In addition, fats contribute to the taste, smell, and texture of foods as well as providing a satiety factor of fullness after eating foods that contain it. The reason fats take so long to digest is because they are so calorie dense, containing 2.5 times the number of calories that are found in carbohydrates and protein. But in order to meet your body’s need for fat, you should aim to eat foods with the right type and amount of fat.

The Various Types of Fat

Understanding fats can be confusing. We often hear the terms “good” and “bad” fats. I use them too. In fact, the fat in my diet is primarily made up of “good” fats but I have the “bad” fats on occasion as part of my “discretionary calories.” Don’t you just love those? Following is a list of the various types of fat.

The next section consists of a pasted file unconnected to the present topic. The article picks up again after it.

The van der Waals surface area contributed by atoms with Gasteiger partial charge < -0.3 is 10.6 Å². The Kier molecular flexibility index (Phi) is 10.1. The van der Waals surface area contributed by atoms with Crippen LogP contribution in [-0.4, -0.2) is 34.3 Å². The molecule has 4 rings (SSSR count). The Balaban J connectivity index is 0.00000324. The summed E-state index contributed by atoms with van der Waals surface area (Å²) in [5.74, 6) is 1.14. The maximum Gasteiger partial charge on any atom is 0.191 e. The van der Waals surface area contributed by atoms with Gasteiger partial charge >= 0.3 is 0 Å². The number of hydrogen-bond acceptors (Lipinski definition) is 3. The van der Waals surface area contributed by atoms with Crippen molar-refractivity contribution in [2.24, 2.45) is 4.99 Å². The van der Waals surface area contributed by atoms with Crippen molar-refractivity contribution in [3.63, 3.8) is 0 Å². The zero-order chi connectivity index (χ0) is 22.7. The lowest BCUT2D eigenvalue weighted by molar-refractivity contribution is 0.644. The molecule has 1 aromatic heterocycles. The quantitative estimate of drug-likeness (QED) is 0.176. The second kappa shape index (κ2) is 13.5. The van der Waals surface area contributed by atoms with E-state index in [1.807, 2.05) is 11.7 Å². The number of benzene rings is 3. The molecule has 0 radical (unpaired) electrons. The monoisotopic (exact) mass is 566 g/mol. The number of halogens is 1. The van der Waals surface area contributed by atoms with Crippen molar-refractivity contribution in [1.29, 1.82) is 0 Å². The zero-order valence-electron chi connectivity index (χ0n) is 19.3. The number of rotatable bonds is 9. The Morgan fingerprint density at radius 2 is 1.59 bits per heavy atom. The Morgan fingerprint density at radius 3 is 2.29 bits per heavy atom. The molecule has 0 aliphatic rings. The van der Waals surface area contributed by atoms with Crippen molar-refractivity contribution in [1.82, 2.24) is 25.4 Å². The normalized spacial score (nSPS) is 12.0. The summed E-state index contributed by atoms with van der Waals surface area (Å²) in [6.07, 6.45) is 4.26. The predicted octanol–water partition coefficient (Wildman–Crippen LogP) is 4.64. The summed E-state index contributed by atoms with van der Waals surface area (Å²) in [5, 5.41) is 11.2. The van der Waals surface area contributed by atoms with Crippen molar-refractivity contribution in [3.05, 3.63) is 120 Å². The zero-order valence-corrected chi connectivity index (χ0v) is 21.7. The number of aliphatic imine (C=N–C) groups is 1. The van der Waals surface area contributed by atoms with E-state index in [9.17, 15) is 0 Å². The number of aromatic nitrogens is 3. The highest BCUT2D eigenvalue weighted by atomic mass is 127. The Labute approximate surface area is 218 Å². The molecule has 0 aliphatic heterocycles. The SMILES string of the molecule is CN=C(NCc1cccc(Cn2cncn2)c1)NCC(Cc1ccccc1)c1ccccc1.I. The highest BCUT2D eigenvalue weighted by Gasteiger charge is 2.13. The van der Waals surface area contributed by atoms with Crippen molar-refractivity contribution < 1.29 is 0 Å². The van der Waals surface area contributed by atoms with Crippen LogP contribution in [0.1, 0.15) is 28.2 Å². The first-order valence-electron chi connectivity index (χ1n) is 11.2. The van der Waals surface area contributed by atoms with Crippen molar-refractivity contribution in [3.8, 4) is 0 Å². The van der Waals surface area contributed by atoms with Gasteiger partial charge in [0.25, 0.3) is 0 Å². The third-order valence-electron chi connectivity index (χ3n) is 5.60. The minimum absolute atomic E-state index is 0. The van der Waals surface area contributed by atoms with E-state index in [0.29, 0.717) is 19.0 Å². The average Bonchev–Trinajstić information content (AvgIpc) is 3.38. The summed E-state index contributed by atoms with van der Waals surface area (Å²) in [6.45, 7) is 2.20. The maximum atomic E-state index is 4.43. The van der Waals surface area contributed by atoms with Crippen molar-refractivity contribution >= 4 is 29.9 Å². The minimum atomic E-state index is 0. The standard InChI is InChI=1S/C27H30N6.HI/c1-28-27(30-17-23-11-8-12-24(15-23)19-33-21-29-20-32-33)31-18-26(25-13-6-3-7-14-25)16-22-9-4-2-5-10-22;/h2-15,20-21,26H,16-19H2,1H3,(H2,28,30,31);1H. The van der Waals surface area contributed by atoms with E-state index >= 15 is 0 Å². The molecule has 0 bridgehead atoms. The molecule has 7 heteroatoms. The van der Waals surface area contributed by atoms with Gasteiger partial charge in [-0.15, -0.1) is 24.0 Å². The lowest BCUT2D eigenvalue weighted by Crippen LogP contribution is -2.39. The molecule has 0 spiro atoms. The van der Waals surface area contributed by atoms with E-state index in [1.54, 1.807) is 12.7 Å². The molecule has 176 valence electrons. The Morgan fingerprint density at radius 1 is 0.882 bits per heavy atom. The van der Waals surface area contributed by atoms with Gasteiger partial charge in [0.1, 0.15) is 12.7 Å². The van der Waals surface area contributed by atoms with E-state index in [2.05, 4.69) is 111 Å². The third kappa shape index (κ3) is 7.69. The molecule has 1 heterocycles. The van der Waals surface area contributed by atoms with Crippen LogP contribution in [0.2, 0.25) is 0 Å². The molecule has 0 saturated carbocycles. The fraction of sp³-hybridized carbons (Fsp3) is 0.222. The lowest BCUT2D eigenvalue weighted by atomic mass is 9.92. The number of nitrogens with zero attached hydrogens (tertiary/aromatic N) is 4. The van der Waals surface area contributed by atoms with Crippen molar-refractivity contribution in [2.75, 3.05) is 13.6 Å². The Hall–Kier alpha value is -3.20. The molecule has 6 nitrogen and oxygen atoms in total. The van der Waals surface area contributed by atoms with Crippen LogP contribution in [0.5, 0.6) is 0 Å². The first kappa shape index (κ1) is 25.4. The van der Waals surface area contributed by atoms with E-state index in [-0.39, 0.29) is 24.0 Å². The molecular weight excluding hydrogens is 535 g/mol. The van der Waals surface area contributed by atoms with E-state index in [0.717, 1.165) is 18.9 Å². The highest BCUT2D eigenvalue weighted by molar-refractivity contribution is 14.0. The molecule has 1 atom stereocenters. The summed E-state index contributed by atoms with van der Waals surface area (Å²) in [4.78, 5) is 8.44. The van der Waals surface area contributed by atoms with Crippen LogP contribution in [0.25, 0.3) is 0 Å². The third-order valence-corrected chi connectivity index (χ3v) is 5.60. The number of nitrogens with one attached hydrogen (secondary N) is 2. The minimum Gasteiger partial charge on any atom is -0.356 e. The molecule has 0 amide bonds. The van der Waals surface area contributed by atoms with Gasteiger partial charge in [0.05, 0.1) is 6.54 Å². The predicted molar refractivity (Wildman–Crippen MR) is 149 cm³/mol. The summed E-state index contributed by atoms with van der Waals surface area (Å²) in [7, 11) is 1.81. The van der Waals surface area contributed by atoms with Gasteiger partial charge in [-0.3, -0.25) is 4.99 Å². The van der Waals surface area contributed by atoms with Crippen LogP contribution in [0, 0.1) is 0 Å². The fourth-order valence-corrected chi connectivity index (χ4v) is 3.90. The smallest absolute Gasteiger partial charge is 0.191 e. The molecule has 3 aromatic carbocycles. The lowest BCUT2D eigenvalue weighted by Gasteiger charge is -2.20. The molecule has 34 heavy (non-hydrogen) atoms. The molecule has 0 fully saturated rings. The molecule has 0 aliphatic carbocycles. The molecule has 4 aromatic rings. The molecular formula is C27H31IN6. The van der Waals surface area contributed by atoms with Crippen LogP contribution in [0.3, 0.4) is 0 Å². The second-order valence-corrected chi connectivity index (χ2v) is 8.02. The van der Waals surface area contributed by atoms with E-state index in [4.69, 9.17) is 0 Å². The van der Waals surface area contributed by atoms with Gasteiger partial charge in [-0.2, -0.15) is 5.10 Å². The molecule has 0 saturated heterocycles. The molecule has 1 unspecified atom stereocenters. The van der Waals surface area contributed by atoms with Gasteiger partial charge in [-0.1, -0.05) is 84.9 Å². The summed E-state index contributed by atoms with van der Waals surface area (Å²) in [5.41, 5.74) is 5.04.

Monounsaturated and Polyunsaturated Fats: These are called the good fats. Think of salmon, tuna, olives, avocados, canola oil, walnuts, and peanut oil.

Saturated Fats and Trans Fats: These are the bad guys. Foods with this type of fat include butter, margarine, ice cream, beef, processed foods, and mayonnaise.

The differences between these types of fats are a result of their chemical makeup. The more hydrogen the chemical makeup contains, the more saturated the fat becomes. It is also possible to distinguish some fats by their appearance. Saturated fats are those that are typically solid at room temperature, like lard, butterfat, and beef fat (the fat marbled throughout meat).


Don’t be fooled by coconut oil, palm oil, and palm kernel oil. These fats are an exception. They may be liquid vegetable oils, but they are actually saturated fats that can increase health risks of heart disease and cancer.